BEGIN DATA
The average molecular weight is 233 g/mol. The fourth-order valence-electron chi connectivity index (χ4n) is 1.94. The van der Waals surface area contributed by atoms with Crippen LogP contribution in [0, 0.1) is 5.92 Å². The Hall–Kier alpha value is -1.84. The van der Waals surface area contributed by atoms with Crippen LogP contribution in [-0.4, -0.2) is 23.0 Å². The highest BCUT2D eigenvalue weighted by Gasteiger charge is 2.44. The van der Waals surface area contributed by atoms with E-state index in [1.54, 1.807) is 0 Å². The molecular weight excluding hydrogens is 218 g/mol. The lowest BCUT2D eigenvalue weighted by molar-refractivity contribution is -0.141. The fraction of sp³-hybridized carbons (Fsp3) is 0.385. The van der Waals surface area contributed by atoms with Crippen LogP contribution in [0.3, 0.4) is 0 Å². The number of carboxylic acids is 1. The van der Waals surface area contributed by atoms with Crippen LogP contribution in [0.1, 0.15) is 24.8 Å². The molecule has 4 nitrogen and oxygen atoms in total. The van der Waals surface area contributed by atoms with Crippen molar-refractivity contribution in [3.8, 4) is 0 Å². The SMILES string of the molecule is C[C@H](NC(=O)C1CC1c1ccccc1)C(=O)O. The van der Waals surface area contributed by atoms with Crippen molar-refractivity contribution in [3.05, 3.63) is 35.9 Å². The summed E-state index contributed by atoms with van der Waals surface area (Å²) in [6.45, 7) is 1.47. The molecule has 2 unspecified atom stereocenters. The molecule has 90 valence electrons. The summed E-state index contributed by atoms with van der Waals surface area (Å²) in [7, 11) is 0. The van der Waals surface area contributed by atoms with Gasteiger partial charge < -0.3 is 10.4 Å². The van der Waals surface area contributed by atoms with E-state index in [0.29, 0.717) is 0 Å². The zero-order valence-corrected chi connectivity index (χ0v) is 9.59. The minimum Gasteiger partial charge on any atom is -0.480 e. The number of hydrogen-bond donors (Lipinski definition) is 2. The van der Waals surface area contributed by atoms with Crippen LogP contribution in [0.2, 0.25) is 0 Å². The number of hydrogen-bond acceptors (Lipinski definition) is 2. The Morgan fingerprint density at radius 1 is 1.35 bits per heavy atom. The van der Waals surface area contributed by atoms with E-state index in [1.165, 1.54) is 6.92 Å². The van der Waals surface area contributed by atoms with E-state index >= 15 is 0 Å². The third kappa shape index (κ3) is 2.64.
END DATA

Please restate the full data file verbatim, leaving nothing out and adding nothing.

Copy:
The average molecular weight is 233 g/mol. The fourth-order valence-electron chi connectivity index (χ4n) is 1.94. The van der Waals surface area contributed by atoms with Crippen LogP contribution in [0, 0.1) is 5.92 Å². The Hall–Kier alpha value is -1.84. The van der Waals surface area contributed by atoms with Crippen LogP contribution in [-0.4, -0.2) is 23.0 Å². The highest BCUT2D eigenvalue weighted by Gasteiger charge is 2.44. The van der Waals surface area contributed by atoms with E-state index in [1.54, 1.807) is 0 Å². The molecular weight excluding hydrogens is 218 g/mol. The lowest BCUT2D eigenvalue weighted by molar-refractivity contribution is -0.141. The fraction of sp³-hybridized carbons (Fsp3) is 0.385. The van der Waals surface area contributed by atoms with Crippen LogP contribution in [0.3, 0.4) is 0 Å². The number of carboxylic acids is 1. The van der Waals surface area contributed by atoms with Crippen LogP contribution in [0.1, 0.15) is 24.8 Å². The molecule has 4 nitrogen and oxygen atoms in total. The van der Waals surface area contributed by atoms with Crippen molar-refractivity contribution in [3.8, 4) is 0 Å². The SMILES string of the molecule is C[C@H](NC(=O)C1CC1c1ccccc1)C(=O)O. The van der Waals surface area contributed by atoms with Crippen molar-refractivity contribution in [3.05, 3.63) is 35.9 Å². The summed E-state index contributed by atoms with van der Waals surface area (Å²) in [6.45, 7) is 1.47. The molecule has 2 unspecified atom stereocenters. The molecule has 90 valence electrons. The summed E-state index contributed by atoms with van der Waals surface area (Å²) in [7, 11) is 0. The van der Waals surface area contributed by atoms with Gasteiger partial charge < -0.3 is 10.4 Å². The van der Waals surface area contributed by atoms with E-state index in [0.29, 0.717) is 0 Å². The zero-order valence-corrected chi connectivity index (χ0v) is 9.59. The minimum Gasteiger partial charge on any atom is -0.480 e. The number of hydrogen-bond donors (Lipinski definition) is 2. The van der Waals surface area contributed by atoms with Crippen LogP contribution in [0.2, 0.25) is 0 Å². The number of hydrogen-bond acceptors (Lipinski definition) is 2. The Morgan fingerprint density at radius 1 is 1.35 bits per heavy atom. The van der Waals surface area contributed by atoms with E-state index in [1.165, 1.54) is 6.92 Å². The van der Waals surface area contributed by atoms with E-state index >= 15 is 0 Å². The third kappa shape index (κ3) is 2.64.